Toronto council to consider benefits, risks of e-scooters Toronto council to consider benefits, risks of e-scooters
The City of Toronto will soon decide on the fate of e-scooters, a popular new form of transportation. City Council must consider the pros... Toronto council to consider benefits, risks of e-scooters

By Nick Barnsdale

Toronto is nearing a decision on legalizing e-scooters, the electric-powered, stand-up scooters that have surged in popularity as a mode of transportation in recent years.

Ontario announced a pilot project at the beginning of 2020 to allow e-scooters in the province, but it’s still up to municipalities to pass by-laws legalizing them. Toronto City Council sent the issue to committee and asked staff for a report on their safety and viability. Staffers are expected to return with findings as early as this month.

“The key appeal and popularity of e-scooters is that they are fun and convenient, particularly to people under the age of 35,” says the city’s report. “They are often used for recreation and touring, but can also be used as a method of commuting or for taking short utilitarian trips. They reduce effort and sweat from exertion compared to human-powered kickscooters and bicycles. They also enable people to go farther distances than on foot.”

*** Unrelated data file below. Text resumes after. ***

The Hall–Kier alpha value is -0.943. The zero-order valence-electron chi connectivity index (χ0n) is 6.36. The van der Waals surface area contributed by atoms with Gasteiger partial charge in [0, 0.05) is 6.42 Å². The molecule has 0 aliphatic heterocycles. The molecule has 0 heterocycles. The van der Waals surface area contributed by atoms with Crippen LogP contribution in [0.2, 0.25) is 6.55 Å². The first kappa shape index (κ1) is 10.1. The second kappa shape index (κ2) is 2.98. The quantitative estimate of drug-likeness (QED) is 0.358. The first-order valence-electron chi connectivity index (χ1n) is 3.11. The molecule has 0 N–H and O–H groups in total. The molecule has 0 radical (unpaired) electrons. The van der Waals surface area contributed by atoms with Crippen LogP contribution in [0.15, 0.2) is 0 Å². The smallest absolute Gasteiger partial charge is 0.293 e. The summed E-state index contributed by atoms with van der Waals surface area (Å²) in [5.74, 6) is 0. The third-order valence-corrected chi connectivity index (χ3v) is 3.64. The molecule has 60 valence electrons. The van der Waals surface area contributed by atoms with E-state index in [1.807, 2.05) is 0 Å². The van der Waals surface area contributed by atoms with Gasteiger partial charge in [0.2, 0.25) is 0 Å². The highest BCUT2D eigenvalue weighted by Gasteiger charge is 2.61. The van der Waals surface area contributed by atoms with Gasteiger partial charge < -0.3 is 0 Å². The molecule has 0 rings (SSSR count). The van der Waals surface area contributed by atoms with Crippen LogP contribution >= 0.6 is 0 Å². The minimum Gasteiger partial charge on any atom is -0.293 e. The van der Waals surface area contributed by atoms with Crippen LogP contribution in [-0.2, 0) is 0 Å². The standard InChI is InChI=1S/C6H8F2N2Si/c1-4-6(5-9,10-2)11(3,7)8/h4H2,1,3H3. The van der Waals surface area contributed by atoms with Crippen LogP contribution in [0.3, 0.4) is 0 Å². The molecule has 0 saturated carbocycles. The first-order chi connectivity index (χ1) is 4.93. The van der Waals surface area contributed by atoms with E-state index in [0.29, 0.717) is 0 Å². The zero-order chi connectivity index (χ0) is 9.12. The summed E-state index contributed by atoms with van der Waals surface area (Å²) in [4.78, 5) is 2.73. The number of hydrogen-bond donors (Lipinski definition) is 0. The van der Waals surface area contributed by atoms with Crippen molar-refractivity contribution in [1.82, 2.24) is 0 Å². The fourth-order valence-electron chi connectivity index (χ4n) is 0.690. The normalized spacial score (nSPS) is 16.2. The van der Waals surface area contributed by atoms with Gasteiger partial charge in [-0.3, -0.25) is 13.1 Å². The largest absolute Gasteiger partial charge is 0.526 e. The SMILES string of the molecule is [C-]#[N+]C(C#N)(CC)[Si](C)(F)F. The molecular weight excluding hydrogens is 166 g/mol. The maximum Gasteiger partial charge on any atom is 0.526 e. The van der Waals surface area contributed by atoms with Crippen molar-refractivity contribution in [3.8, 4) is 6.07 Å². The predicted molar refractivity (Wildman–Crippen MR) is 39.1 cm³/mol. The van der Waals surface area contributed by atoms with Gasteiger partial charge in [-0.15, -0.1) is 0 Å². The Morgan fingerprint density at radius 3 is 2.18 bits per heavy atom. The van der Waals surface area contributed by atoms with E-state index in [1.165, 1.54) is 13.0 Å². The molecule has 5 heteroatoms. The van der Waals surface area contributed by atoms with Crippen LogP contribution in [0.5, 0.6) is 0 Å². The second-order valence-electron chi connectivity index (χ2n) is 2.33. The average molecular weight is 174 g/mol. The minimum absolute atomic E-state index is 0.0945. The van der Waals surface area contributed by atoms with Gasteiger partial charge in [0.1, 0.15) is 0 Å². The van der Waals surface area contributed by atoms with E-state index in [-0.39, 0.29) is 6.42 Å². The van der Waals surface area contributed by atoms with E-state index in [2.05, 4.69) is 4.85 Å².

E-scooters have become popular in many cities that have legalized them. Calgary approved e-scooter usage in 2018, along with e-bikes, and permitted three companies to rent out scooters and bikes within the city. In the municipality’s initial two-year pilot project period, more than 200,000 unique riders took about 1.9 million trips, according to the city’s 2020 report. Calgary also found that the program had environmental and economic benefits.

“The citizen e-scooter survey results show that a third of e-scooter trips replace a car trip,” the report says. “E-scooters and e-bikes are electrically powered and do not have tail pipe emissions.